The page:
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Thread: Effective Advocates

  1. #1

    Default Effective Advocates

    Being an effective advocate is vital for our children to get the best education and medical services possible.

    Many of us have medical appointments for our children coming up during the summer or to get ready for the new school year.

    Tell us your strategies for being an advocate.

  2. #2

    Default Being an advocate

    For me, I have found that simply being prepared, and knowledgable has been the best thing for being an advocate for my son's. The old adage about the squeaky wheel getting the grease is, in fact, very true.

    When I attended my younger son's first IEP meeting, it was great for the teachers and the principal to see me coming in with my binder of information - plus various 'tools' that may have been useful for strategies. I met a LOT of road blocks, and even higher stone walls, but I kept going, kept pushing, and made phone calls to "higher ups" when I felt that I wasn't getting anywhere. The night I got a phone call on my cell phone at 7:15 from the board psychiatrist, well, I knew I was finally being heard!

    I've had a rough number of years at the school for both of my sons, so when it comes to advocating for my eldest's needs in respect to TS and whatever else may come our way, I'm hoping the school realizes that I will NOT give up, that I will search for more and more details, and will do all that I can, that maybe they will get the items in place sooner rather than later!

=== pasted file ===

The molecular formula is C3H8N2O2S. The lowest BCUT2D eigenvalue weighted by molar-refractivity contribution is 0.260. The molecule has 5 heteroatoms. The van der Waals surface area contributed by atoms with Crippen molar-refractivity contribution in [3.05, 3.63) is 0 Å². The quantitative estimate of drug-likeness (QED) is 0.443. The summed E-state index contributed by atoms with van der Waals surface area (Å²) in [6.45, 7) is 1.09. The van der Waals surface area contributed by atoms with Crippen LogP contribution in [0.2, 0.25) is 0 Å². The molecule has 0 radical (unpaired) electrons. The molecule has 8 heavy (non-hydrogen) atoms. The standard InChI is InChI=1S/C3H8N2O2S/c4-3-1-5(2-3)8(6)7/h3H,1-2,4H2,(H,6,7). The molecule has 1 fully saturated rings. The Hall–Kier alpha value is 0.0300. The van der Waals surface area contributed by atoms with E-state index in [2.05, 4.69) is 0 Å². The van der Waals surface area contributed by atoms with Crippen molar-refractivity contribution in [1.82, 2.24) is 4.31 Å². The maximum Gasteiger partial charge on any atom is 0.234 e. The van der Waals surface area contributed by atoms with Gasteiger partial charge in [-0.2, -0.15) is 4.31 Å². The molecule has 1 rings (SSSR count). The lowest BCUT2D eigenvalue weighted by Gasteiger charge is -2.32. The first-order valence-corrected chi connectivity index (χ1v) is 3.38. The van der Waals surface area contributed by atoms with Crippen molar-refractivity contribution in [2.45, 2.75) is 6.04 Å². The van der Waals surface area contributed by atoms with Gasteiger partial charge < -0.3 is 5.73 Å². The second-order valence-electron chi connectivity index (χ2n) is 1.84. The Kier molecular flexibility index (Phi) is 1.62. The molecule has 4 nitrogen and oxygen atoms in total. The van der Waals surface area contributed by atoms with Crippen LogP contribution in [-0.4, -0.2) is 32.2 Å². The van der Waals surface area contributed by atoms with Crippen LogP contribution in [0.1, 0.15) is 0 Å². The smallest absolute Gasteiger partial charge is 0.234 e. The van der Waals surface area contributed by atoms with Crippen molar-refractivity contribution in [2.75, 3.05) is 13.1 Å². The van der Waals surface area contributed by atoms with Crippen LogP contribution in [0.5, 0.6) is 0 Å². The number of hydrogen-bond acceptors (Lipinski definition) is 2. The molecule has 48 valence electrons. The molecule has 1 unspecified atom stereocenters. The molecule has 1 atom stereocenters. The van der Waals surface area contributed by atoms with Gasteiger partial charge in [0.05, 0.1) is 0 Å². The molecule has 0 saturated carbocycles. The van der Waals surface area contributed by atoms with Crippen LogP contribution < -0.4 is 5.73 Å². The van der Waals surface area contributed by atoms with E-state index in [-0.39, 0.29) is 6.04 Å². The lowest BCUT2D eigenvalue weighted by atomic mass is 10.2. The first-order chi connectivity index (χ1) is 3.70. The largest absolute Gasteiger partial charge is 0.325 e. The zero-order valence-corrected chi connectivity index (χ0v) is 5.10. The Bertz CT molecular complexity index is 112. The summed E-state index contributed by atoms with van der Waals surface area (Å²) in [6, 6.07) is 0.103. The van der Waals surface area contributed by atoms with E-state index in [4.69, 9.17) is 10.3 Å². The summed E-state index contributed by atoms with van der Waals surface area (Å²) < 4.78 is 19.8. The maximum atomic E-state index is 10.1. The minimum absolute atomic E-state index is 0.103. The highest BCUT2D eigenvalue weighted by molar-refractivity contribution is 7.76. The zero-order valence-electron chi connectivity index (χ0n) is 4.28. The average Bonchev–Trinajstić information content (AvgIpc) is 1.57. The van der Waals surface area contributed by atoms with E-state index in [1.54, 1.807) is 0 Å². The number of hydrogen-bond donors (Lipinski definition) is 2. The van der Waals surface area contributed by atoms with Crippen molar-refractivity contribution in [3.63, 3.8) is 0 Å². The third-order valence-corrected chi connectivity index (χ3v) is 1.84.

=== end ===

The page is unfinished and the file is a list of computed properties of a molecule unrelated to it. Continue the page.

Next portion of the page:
And, new this year for me, as a board of director on our local ADHD association, I am going to be a member of the school board's Special Education Advisory Committee. It will be a lot harder for the special ed teachers to tell me "we can't do that" when I am a member of the committee and KNOW what can and can not be done within the board.

    So, being aware of what is available, having as much knowlege as possible - groups such as these are great resources - and not accepting something that you really don't feel IS acceptable is the best way to advocate for your child. YOU know your child best, YOU know what they need, and let's face it, the school has so many kids, with so many issues, if YOU don't stay in the front lines, your child may be put to the sidelines.

    That's just my 2 cents!

    Be well,
    Jori

  3. #3
    Join Date
    Jun 2005
    Location
    St. John's NL
    Posts
    1,147

    Default Effective Advocates

    Hi Jori

    Very well said. I have taken this same attitude and control over my kids ISSP (term used in NL) and it has led to great things. This i my mission too, to educate parents so they are empowered to manage their child's file.

    Thanks for sharing
    Janet, mom of 4

    TSFC Homepage


    "Intelligence is always increasing; accommodation allows your intelligence to do what it has always done." Cassie Green, Washington College

  4. #4
    Join Date
    Jan 2004
    Posts
    557

    Default Re: Effective Advocates

    One of the workshops for TSFC volunteers at the upcoming conference in Edmonton is on advocacy skills training. The workshops are help on September 14th.

    The session is being led by Ryan Clarke and "will provide attendees ... with a comprehensive overview of advocacy. You will learn what advocacy is, why it is important to advocate to decision makers, how to use advocacy to raise awareness and address public perceptions. We will also explore the three step process for developing an advocacy strategy."

    If you are interested in attending the volunteer workshop contact the TSFC office at 1-800-361-3120. You need to register by August 31.
    Cathy
    Forum Moderator
    TSFC Homepage

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